and the send the audio samples (bundles, packets) (to SD card first (in order to see what the data is looking like) is also a great plan. getting to know how to do just that part will take some delving into...
    my ideas were right along with yours - basically give myself the availability in the code to tweak the packets of audio data so that whatever OLED or TFT device I'll end up using, will be able to display the data fast enough.

    BUTT... <-- the big butt,

    After I get the data that is writing out to the SD card working in the proper way,
    how do I reroute that processed audio data to the SDA pin of the T4.1? is this something simple to do in coding or are there nodes in the:
    Audio System Design Tool for Teensy Audio Library that would help me along that road?

    this is so helpful, thank you both!
    Russ from Ocala, Florida, USA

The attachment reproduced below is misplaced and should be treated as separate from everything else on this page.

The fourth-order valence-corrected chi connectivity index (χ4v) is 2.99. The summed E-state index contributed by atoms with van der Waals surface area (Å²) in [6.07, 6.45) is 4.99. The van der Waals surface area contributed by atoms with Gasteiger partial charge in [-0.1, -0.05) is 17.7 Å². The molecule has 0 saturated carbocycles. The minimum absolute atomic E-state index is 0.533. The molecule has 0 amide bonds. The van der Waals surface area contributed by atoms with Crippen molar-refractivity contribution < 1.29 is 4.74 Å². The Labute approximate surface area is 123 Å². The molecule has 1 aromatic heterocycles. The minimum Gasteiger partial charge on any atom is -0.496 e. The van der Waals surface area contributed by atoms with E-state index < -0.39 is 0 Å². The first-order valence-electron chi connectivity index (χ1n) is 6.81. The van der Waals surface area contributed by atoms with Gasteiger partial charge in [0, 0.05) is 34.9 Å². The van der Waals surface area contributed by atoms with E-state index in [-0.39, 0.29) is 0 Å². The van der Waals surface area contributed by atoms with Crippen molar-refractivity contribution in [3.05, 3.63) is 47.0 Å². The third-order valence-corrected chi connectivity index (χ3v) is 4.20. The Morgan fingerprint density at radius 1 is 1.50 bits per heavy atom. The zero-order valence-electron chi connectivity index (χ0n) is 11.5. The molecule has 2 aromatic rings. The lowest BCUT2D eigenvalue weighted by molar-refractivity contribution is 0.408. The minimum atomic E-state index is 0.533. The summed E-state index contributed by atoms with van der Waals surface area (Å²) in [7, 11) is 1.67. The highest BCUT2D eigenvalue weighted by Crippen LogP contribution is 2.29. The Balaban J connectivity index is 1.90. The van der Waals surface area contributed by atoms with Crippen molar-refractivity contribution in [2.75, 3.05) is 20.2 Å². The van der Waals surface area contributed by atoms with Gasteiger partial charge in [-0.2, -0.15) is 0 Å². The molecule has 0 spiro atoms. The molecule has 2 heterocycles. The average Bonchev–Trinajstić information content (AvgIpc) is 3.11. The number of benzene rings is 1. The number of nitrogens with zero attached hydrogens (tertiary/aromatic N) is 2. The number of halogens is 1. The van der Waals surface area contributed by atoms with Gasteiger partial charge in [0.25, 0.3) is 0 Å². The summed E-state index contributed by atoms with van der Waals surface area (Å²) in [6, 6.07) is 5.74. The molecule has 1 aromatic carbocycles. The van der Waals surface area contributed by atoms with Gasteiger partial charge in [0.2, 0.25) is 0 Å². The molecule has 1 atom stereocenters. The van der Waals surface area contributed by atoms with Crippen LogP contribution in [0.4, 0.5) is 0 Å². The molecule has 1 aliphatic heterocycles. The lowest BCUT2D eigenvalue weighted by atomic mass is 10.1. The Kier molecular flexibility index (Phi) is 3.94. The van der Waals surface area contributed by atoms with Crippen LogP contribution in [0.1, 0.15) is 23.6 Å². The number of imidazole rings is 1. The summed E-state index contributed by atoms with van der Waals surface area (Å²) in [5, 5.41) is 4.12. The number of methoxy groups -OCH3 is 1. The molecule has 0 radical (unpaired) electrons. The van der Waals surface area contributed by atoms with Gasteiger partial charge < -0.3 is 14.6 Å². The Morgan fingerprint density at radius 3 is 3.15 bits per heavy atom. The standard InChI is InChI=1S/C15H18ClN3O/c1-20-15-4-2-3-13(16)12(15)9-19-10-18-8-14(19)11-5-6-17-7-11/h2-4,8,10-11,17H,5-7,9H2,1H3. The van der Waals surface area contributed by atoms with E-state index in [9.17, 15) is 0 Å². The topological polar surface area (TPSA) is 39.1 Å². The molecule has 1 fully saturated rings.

6. #6
    Senior Member fdaniels's Avatar
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    You dont "reroute data to the SDA pin". The display wont know what to do with Audio Data, in most cases its a dumb thing that just diplays whatever Bitmap is sent. You need some graphics library that you can use to draw a Picture in a Buffer, which then is sent to the Display. You paint the Picture according to the Audio Data you get from the Screen. Since you mentioned your 1306OLED is already displaying Graphics, you know how to use ist, so the only thing left to do is write some code that converts incomumg Audio Data to a nice Picture.

  7. #7
    Senior Member PaulStoffregen's Avatar
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    Quote Originally Posted by rholt51 View Post
    After I get the data that is writing out to the SD card working in the proper way,
    how do I reroute that processed audio data to the SDA pin of the T4.1?
    As I tried to explain: "Then you'll delete all the SD card stuff and replace it with your own code. Easy, right?"

    I want to reinforce what fdaniels said. You don't "reroute" data like just drawing a connection the design tool, or like how every Star Trek episode's problem gets solved by "rerouting power" simply by touching a screen! It's not a simple & easy thing like that.